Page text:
Coronavirus-induced capital market volatility in the European insurance sector is likely to have a greater short-term impact than underwriting losses.
According to a recent report from Moody’s Investors Service, for property and casualty (P&C) insurers, the pandemic could generate an additional EUR50bn ($57bn) to EUR80bn of claims worldwide – mainly against event cancellation, business interruption (BI) and travel insurance policies.
Moody’s notes that the sector faces legal action from BI policyholders in some countries after declining to pay claims, citing pandemic exclusion clauses. So far, the industry has lobbied hard to avoid retroactive changes that would result in very sizeable losses.
At the same time, some P&C insurers are expected to benefit from a sharp decline in motor claims due to lower vehicle usage during Europe’s economic lockdown although they are under political pressure to return some of these gains to policyholders.
Meanwhile, life insurers are typically more dependent on investment performance and are therefore more exposed to low rates and market volatility. However, the agency foresees no substantial increase in pandemic-related mortality claims for European insurers.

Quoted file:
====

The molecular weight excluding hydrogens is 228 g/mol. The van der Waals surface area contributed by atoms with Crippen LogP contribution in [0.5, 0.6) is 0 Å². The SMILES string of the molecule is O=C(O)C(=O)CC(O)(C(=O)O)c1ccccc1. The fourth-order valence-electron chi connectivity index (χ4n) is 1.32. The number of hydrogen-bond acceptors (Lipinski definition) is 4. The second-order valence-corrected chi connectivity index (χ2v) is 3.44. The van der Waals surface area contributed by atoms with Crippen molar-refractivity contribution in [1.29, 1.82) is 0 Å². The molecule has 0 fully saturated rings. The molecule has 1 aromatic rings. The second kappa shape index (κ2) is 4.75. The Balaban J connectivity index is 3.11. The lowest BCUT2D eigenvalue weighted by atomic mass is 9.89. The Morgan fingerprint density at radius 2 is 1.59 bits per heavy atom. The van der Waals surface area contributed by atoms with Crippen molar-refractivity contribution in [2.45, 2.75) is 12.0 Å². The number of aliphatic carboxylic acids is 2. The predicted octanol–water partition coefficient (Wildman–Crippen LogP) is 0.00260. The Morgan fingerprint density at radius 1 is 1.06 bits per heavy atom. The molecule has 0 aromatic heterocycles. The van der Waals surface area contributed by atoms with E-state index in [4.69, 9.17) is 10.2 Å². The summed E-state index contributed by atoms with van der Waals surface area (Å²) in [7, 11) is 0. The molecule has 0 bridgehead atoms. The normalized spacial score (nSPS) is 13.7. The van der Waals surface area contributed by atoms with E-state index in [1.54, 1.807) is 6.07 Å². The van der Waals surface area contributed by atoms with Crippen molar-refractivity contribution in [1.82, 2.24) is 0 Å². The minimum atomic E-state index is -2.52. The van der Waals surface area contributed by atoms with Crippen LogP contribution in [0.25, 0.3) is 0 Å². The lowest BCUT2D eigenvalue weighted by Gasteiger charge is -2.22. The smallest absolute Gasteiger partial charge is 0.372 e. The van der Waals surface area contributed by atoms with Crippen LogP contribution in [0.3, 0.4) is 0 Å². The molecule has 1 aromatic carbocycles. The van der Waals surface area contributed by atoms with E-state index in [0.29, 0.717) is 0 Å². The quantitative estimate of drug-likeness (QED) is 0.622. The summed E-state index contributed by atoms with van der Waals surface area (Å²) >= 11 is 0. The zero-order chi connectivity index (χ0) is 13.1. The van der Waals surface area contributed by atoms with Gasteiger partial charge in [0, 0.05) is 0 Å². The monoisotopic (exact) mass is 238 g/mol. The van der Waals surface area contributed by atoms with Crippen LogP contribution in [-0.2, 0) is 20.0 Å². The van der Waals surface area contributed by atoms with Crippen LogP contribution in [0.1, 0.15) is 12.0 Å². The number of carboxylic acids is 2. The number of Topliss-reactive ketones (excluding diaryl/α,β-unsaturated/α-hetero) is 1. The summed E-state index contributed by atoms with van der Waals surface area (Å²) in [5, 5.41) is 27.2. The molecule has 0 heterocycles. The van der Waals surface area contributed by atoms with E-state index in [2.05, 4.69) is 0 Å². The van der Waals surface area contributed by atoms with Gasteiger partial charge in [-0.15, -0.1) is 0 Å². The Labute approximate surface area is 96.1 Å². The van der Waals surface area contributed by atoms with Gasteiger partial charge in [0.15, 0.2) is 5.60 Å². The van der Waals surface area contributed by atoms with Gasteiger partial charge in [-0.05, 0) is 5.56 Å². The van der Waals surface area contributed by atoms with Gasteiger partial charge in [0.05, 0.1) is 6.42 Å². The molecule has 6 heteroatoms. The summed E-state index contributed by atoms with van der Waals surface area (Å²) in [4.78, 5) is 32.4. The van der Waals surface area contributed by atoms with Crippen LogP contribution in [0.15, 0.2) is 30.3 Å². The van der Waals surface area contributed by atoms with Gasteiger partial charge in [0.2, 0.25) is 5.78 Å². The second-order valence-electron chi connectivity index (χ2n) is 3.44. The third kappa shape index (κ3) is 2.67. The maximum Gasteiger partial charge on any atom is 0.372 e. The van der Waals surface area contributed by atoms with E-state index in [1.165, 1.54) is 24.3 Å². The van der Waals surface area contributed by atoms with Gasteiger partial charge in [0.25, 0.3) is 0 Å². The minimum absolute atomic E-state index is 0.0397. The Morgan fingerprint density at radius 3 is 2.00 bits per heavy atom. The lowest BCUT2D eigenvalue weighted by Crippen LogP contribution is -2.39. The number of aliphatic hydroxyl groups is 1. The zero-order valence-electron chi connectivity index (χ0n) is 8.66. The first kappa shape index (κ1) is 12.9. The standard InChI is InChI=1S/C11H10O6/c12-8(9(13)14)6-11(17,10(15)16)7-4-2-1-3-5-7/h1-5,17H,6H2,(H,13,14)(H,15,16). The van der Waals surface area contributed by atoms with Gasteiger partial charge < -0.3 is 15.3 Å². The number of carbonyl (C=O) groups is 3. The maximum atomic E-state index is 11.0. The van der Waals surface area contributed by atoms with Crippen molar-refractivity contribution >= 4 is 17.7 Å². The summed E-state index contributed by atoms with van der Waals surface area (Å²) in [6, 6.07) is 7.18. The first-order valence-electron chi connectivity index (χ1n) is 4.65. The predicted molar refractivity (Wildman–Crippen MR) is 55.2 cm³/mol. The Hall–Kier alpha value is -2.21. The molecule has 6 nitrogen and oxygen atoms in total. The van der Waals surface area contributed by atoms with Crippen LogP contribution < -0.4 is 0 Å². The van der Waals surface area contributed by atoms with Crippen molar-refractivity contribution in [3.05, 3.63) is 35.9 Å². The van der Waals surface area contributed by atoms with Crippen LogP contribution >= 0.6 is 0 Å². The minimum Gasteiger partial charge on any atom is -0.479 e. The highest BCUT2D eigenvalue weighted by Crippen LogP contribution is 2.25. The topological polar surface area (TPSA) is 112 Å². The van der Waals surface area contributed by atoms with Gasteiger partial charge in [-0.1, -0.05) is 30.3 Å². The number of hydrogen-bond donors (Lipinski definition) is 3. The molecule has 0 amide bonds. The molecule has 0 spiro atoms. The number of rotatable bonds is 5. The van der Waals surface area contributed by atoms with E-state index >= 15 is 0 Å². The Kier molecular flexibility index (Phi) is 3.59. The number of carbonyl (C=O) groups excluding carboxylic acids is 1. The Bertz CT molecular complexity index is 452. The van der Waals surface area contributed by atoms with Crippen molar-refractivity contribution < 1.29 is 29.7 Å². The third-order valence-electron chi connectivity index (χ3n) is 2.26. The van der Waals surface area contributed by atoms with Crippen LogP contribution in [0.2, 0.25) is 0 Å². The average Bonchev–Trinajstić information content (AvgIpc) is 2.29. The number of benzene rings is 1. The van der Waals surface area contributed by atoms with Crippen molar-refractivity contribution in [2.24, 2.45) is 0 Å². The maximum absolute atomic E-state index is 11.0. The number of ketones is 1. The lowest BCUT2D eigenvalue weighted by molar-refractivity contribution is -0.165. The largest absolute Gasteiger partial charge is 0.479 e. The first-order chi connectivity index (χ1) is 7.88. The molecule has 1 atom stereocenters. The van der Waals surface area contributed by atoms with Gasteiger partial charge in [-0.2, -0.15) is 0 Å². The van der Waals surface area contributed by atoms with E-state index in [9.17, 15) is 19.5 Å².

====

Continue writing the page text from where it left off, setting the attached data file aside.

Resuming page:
This is attributed to the fact that in Europe, older policyholders who are most vulnerable to coronavirus tend not to buy mortality protection.
Nevertheless, it is noted that some European (re)insurers are exposed to mortality risk in the US, where the situation remains very fluid.
Also, financial market disruption triggered by the coronavirus crisis may hinder life insurers’ efforts to move away from guaranteed-savings policies in favour of unit-linked products, which leave investment risk with the customer.
For European insurers, the most severe long-term impact of the pandemic could be the continued pressure on the sector’s investment returns due to a further fall in interest rates.
Insurers also face potential losses on their corporate bond investments as a coronavirus-induced economic downturn leads to an increase in corporate defaults.
Overall, Moody’s sees the industry as resilient and believe it will be able to absorb the impact of the pandemic – leaving its capital broadly intact. For this reason, the firm has so far taken only a small number of negative rating actions on European insurers.